Five Surprising Points About the Psychology of Emotional Eating

Unwanted behaviors involving food are very common. Many people feel alone in their struggles with their relationships with food. However, according to the American Psychological Association, 38% of adults admit to overeating in the past month due to stress. And half of that group reports stress-eating at least once a week.

Not sure if you’re an emotional eater? You may struggle with emotional eating if…

  • You experience regular episodes of unwanted eating
  • You feel compelled to eat even when you don’t want or need to – even if you know you’ll regret it
  • You have internal struggles revolving around thoughts of eating and fighting against it
  • You feel like the only way to stop the noise in your head and quell the thoughts of eating is by acting on it
  • You resolve to get right back to your diet and exercise routine after experiencing unwanted eating, but that only puts you back in a restrictive mindset and restarts the diet-binge cycle

Stress-eating or emotional eating often carries feelings of guilt and shame for people who participate in those behaviors.

Here are five surprising things regarding emotional eating:

  1. It often doesn’t feel pleasurable at all. Emotional eating is not about passively giving in to the temptation of delicious food. Is the food people binge on often delicious? Yes! Do they feel a strong temptation to eat it? Of course! It’s also true, however, that most emotional eaters eat more than they want. They’re not motivated by hunger, they don’t feel pleasure or enjoyment about the binge episode, and they know they’re going to feel badly about it later. 
  2. Emotional eating usually involves some form of restriction. If you ever think, feel, or say “I can’t have that” regarding any food that you’re not allergic to, you’re restricting and controlling what you may or may not eat. It may be your own choice to eat that way, but it’s typically driven by the overwhelming pressure from the diet culture. Any approach to eating in which certain foods are “never, ever” foods, can be experienced as restrictive, even if you’re not “on a diet.”
  3. People try to control their negative feelings that result from emotional eating. Eventually, that feeling of being restricted (even by a part of yourself) can cause you to feel controlled. A normal response to this feeling is for another part of yourself to react in precisely the opposite way. In the case of dieting, which can feel controlling, the reaction is to eat without control.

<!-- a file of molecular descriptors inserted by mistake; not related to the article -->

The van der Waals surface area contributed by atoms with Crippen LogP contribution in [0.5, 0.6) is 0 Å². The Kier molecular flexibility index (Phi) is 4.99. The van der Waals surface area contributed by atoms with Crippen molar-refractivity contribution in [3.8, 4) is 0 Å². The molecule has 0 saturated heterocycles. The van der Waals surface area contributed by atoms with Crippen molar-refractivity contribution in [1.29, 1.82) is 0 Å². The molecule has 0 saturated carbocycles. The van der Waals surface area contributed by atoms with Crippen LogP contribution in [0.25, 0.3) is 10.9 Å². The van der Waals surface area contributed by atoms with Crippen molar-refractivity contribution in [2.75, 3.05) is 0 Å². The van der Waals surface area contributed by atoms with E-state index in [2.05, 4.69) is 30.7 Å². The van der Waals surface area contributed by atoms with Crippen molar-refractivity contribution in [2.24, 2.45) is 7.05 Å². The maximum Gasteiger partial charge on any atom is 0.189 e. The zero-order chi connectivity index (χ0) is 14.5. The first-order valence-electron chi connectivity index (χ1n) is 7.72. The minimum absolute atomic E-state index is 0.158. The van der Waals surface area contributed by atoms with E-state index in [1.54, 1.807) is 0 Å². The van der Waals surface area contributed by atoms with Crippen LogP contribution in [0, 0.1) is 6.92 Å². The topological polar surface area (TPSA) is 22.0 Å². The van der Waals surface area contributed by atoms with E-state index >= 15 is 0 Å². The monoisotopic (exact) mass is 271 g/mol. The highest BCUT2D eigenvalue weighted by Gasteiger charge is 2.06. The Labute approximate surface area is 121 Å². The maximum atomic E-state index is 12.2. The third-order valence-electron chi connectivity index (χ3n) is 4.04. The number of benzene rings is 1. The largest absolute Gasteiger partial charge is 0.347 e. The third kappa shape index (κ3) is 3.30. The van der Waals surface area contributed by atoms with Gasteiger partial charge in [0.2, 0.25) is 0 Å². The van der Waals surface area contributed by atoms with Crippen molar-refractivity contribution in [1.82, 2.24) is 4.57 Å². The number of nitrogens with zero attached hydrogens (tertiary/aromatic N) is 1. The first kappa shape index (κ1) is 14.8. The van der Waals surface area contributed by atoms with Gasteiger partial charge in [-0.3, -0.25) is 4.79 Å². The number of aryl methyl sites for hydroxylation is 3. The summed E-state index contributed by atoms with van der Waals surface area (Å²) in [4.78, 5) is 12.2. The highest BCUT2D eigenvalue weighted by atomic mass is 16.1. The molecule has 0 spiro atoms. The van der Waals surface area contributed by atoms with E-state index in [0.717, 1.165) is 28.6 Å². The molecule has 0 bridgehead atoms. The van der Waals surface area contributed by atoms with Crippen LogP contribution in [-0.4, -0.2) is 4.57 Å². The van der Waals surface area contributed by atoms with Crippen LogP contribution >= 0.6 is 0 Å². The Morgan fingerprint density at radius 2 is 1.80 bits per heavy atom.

4. The urge to eat emotionally can often come from a factor that doesn’t involve food at all. Although for emotional eaters, diet control is the most common source of that feeling, it could come from any ongoing experience of being controlled: feeling stuck in an unhappy relationship or dead-end job are common examples. 
  5. It’s possible to overcome emotional eating. This previous point is key to overcoming emotional eating. Since the reaction to feeling controlled is based on how you interpret an experience, Then it’s possible to interpret the experience differently. To do that, the first step would be to identify what experiences are causing you to feel controlled, and how they may be reframed.

We at Equipoise view the key emotion in emotional eating or binge eating to be anger: “aw, screw it” or “the hell with it!” That’s the emotional reaction that comes with acting rebelliously or in desperation.

Feeling controlled or restricted can make emotional eating more an act of defiance than desire, yet the urge to act on it can feel much stronger than the desire for something delicious. 

Emotional eating is motivated by a need to establish a feeling of personal control over your life, which at that moment can feel irresistible. The emotional aftermath, however, is anything but pleasurable.If you struggle with emotional eating or other unwanted behaviors, the therapists at Equipoise are ready to help with our teletherapy services. Click here to book a virtual therapy appointment.

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